Research Roundup

Overviews of the climate change work happening at Forest Service research stations.
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Tropical Forest Mycology
Northern Research Station

The Center for Forest Mycology Research (CFMR), part of the Northern Research Station, leads critical research on the biology of tropical fungi native to Hawaii, US territories in the Caribbean and to other countries in the Caribbean Basin. The primary goals of this research are to: (1) recognize emerging tropical forest diseases, especially those with the potential to spread to the continental US and (2) identify the effects of environmental change on the distributions of beneficial and harmful forest fungi.

Contact: D. Jean Lodge
Predicting global change effects on forest biomass and composition in south-central Siberia
Northern Research Station

Multiple global changes such as timber harvest of previously unexploited areas and climate change will undoubtedly affect the composition and spatial distribution of boreal forests, which will in turn affect the ability of these forests to sequester carbon. To reliably predict future states of the boreal forest it is necessary to understand the complex interactions among forest regenerative processes (succession), natural disturbances (e.g., fire, wind and insects) and anthropogenic disturbances (e.g., timber harvest).

Contact: Eric Gustafson
Effects of Global Atmospheric Change on Forest Insects
Northern Research Station

This study concerns seasonal and annual changes in forest insect populations at the Aspen FACE experiment site in northern Wisconsin where trees are growing under both elevated CO2 (+200 ppm above ambient) and ozone (+50% above ambient).

Mid-Atlantic Forests and the Chesapeake Bay Watershed
Northern Research Station

Forest landscapes are changing as a consequence of climate and environmental change. These changes affect people and the forest ecosystems they depend on for clean water, clean air, forest products, and recreation. How can we best manage our forest resources to sustain this array of ecosystem services under increasing environmental stress and a changing climate? This research is leading to the development of effective strategies to adapt to these long-term changes.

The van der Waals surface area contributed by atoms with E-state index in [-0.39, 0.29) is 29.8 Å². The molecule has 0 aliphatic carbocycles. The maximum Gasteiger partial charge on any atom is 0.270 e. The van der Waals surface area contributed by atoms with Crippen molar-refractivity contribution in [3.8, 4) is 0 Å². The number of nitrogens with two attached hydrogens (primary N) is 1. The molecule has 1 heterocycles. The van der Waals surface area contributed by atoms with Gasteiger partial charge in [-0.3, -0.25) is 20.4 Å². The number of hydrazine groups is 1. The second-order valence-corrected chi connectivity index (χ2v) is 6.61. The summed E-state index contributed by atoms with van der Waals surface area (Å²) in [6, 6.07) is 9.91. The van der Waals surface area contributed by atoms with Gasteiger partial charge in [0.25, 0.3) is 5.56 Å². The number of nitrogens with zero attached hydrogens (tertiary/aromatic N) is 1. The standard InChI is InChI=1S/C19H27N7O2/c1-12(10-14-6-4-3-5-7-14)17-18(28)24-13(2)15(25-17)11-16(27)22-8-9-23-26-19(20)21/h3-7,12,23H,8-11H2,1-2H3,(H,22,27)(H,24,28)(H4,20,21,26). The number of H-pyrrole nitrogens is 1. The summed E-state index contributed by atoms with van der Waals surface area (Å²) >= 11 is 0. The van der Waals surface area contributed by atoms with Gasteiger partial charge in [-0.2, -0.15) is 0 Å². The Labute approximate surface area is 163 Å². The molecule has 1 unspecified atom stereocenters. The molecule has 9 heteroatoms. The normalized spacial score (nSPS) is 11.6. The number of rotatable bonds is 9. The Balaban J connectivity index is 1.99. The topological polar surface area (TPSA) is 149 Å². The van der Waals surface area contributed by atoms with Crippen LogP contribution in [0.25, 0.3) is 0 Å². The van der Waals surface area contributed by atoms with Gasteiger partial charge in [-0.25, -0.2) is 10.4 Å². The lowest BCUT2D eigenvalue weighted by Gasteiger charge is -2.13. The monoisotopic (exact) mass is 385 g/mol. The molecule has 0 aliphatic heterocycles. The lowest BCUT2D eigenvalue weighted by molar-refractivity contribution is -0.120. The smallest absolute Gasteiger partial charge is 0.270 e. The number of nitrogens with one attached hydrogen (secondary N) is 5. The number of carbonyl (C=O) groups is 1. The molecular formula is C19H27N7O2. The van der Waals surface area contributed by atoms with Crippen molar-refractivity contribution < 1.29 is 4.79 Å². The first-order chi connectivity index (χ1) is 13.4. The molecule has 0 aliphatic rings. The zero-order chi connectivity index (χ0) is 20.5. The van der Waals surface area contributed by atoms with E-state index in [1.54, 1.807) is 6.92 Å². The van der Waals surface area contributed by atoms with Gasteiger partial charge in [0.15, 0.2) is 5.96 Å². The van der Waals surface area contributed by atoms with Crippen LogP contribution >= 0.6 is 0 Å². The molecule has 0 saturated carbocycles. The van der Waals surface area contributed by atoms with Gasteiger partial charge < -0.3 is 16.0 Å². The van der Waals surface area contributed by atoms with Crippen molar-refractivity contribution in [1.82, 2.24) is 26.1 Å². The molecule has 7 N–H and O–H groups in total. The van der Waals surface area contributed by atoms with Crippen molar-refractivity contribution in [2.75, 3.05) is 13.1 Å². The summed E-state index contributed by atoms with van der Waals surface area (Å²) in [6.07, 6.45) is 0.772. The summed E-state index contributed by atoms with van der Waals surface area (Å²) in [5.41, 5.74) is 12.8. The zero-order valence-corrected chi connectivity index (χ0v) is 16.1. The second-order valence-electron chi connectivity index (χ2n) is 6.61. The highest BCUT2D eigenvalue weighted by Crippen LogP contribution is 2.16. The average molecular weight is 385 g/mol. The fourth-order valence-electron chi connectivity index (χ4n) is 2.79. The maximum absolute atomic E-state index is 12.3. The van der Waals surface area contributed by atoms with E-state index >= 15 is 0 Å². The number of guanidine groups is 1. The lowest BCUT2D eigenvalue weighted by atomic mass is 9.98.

Contact: Yude Pan
Eastern Area Modelling Consortium
Northern Research Station

The EAMC is a multi-agency coalition of researchers and managers at the Federal, State, and local levels that is focused on fire weather, fire behavior, and smoke transport issues in the north central and northeastern U.S. The EAMC carries out core fire science research and product development related to physical fire processes (including small-scale fire-fuel-atmosphere interactions and smoke plume behavior), fire characteristics at multiple scales, and fire danger assessment (including atmospheric processes associated with fire-weather development and evolution).

Contact: Warren Heilman
Tracing the movement of an invasive insect using stable isotopes
Northern Research Station

To better understand the response of insect populations to increasing environmental pollution, we are using stable isotope analysis to trace the movement of an invasive insect in mixed tree communities grown under different air quality conditions.

Contact: Paula Marquardt
Monitoring and Understanding Forest/Atmosphere Carbon Dioxide Exchange: the NRS Flux Tower Network
Northern Research Station

Data from flux sites help test physiological models of carbon exchange and are critical to relating fluxes and remote sensing data. Companion physiological and ecological measurements enable partitioning carbon fluxes into plant and soil components and reveal mechanisms responsible for these fluxes. Data from the flux sites have been applied in ecology, weather forecasting, and climate studies, especially for sites with several years of data to quantify inter-annual flux variations.

Contact: David Hollinger
Impacts of Land Management on the Climate System
Northern Research Station

Research is needed to examine the potential impacts of land cover changes, including afforestation, on the climate system. This can provide a scientific basis for adopting land use decisions that are meant to mitigate global warming.

Contact: Warren Heilman
Greenhouse Gas Impacts on Forest Microclimates 
Northern Research Station

Soil conditions and vegetation characteristics that develop in response to variations in weather, climate, and atmospheric chemistry can have important feedback effects on local and regional atmospheric environments. The Intergovernmental Panel on Climate Change (IPCC) has recognized the importance of these feedback effects in further altering the climate system. This study examines (1) near-surface atmospheric changes induced by changing vegetation conditions brought on by elevated greenhouse gas concentrations and (2) the secondary effects of these induced microclimatic changes on forest ecosystems.

Contact: Warren Heilman
Integrating Landscape-scale Forest Measurements with Remote Sensing and Ecosystem Models to Improve Carbon Management Decisions 
Northern Research Station
Rocky Mountain Research Station
Southern Research Station

Managing forests to increase carbon stocks and reduce emissions requires knowledge of how management practices and natural disturbances affect carbon pools over time, and cost-effective techniques for monitoring and reporting.

Contact: Richard Birdsey

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